Uncertainty Hurts More Than QE2 Helps, Finance Pros Say

Weak consumer demand, uncertainty about regulatory changes, unemployment, anti-business sentiment in Washington, uncertainty about tax policy, commodity price volatility and FOREX volatility, in that order, were cited as reasons for weak private investment.

The results of the recent mid-term elections is more likely to boost the U.S. economy more than the Fed’s decision to buy $600 billion in Treasury bonds will, according to a survey of members of the Association for Financial Professionals (AFP).

At the AFP’s annual conference, 54% of those surveyed, including bankers as well as CFOs and treasurers at companies with median revenues of $1.5 billion, said the elections would have a beneficial impact on general business conditions and 51% said the elections would help their own organizations.

Regarding the Fed’s “quantitative easing” efforts, known as QE2, only 42% thought it would enhance their own company’s prospects in the next 12 months. A minority (22% percent) said that anti-business sentiment in Washington, perceived or real, was “holding companies back.”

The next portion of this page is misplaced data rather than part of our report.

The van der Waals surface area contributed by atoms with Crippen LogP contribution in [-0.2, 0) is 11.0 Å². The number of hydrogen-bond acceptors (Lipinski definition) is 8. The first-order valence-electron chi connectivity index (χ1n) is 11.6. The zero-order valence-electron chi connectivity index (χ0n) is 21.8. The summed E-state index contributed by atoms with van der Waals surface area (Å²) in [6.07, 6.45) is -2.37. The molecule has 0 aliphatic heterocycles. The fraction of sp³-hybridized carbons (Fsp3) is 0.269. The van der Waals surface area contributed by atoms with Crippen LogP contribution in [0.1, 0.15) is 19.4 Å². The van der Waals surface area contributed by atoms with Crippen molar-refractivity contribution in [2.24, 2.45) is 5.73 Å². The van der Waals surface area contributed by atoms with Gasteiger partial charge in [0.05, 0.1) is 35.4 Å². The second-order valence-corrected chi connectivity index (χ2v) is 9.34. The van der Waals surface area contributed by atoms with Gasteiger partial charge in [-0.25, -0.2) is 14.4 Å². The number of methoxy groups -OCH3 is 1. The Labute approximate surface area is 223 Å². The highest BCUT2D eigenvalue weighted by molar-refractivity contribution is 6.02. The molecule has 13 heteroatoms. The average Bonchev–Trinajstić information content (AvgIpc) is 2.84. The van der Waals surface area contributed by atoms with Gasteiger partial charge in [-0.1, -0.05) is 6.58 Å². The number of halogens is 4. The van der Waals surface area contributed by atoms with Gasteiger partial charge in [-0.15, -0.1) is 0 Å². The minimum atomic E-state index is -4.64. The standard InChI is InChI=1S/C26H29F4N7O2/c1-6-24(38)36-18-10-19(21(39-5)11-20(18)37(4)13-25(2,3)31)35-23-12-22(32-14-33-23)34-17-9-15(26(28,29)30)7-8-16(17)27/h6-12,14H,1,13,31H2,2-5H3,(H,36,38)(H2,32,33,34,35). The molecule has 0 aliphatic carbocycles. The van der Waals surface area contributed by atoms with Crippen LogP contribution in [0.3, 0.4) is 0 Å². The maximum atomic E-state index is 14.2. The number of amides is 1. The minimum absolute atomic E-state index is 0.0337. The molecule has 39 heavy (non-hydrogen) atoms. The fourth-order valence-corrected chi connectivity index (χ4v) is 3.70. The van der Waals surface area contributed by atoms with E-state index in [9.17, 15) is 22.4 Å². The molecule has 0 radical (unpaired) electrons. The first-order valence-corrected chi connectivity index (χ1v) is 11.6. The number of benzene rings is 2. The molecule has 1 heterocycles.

One in five cited uncertainty about future tax policy and one in three cited uncertainty about the extent of other regulations as contributing to recent business paralysis. Two in ten financial professionals said their organizations have delayed investment decisions because of the current risk-averse climate.

Other factors cited as hurting investment were weak consumer demand (40%), a weak job market (24%), commodity price volatility (12%), and foreign exchange volatility (9%).

Among respondents, 42% said that their organizations’ access to debt markets or bank lending has improved over the last six months, and 40% percent expect it to continue to improve over the next 12 months.  

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